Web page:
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Edward O. Boshell and Donald J. Pochopien


U.S. SECURITIES AND EXCHANGE COMMISSION

Litigation Release No. 20541 / April 28, 2008

SEC v. Edward O. Boshell and Donald J. Pochopien, Civil Action No. 08-CV-2392, United States District Court for the Northern District of Illinois (Chicago Division)

SEC Files Settled Insider Trading Action Against Edward O. Boshell and Donald J. Pochopien

On April 28, 2008, the Securities and Exchange Commission filed an insider trading action in the United States District Court for the Northern District of Illinois against Edward O. Boshell and Donald J. Pochopien. At the time of the alleged misconduct, Boshell was an outside disinterested director of a Dallas-based business development company (BDC) and Pochopien was a shareholder of a Chicago-based law firm. The Commission alleges that Boshell and Pochopien engaged in unlawful insider trading in the securities of Laserscope in advance of a public announcement on June 5, 2006 that Laserscope would be acquired by American Medical Systems Holding, Inc. (American Medical).

In its complaint, the Commission alleges that, in May 2006, Boshell and Pochopien purchased Laserscope securities based on material, non-public information regarding the acquisition of Laserscope by American Medical. The Commission alleges that Boshell was made aware of the acquisition during a routine board meeting of the Dallas-based BDC approximately a month before the public announcement. The Commission alleges that Pochopien was made aware of the acquisition approximately a month before the public announcement when his law firm was hired by American Medical to conduct a due diligence review of the Laserscope acquisition. On the day of the announcement, Laserscope's common stock closing price of $30.65 was 43% higher than the proceeding day closing price of $21.41. By selling their Laserscope stock, Boshell profited $85,750 and Pochopien profited $134,970.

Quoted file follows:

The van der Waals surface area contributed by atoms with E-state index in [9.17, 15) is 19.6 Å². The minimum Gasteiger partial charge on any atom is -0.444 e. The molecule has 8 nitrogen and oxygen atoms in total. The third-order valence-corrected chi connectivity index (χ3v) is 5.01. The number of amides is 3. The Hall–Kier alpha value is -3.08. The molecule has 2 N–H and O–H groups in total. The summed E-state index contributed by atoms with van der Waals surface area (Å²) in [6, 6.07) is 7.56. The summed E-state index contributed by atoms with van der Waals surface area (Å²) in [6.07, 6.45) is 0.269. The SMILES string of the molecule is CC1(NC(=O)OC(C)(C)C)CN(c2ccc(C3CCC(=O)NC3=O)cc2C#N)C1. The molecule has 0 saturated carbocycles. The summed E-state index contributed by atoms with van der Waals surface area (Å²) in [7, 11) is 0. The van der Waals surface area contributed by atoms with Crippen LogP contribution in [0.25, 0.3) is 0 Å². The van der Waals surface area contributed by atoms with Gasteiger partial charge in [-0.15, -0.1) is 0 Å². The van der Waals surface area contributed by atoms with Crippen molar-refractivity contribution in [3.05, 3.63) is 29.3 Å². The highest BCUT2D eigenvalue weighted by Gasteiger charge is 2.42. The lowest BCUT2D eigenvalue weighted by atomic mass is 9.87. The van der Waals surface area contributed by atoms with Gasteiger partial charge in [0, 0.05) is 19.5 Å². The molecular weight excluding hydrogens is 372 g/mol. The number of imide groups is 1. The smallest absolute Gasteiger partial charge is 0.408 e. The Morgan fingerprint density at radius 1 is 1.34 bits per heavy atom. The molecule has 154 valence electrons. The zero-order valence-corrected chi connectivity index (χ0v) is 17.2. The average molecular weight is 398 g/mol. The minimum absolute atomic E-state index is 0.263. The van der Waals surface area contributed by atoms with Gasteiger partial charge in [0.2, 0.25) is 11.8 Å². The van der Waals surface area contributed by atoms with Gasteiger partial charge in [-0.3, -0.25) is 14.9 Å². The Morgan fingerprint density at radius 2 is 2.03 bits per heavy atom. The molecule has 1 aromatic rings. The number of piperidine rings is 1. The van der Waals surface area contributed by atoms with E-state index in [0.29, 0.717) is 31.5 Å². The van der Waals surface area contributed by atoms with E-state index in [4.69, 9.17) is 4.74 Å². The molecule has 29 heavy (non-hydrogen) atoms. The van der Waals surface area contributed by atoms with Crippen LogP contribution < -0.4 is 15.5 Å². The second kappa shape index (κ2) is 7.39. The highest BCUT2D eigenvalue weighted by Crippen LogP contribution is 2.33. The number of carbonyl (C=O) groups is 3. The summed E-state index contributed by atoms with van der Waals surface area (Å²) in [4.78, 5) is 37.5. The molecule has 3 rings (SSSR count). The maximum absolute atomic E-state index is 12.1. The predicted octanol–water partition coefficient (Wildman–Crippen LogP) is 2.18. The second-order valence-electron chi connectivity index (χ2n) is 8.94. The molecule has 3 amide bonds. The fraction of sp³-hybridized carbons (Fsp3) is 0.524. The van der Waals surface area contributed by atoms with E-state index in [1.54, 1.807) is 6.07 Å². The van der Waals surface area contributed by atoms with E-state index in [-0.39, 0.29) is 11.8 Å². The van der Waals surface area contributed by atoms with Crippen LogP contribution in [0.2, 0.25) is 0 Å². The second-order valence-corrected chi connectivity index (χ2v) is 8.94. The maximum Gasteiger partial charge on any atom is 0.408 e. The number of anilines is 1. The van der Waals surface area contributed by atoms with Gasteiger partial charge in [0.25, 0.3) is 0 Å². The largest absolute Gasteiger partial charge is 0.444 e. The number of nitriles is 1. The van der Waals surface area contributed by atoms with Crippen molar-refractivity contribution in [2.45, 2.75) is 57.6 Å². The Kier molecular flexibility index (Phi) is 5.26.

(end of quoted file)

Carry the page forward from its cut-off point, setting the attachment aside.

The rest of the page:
Without admitting or denying the allegations in the complaint, Boshell and Pochopien have agreed to settle the Commission's charges by consenting to the entry of final judgments that would: (i) permanently enjoin them from further violations of Section 10(b) of the Securities Exchange Act of 1934, and Rule 10b-5 thereunder; (ii) order them to pay $85,750 and $134,970, respectively, in disgorgement; (iii) order them to pay $11,381 and $17,914, respectively, in prejudgment interest; and (iv) order them to pay civil penalties of $85,750 and $134,970, respectively.

SEC Complaint in this matter

 

Last Reviewed or Updated: June 27, 2023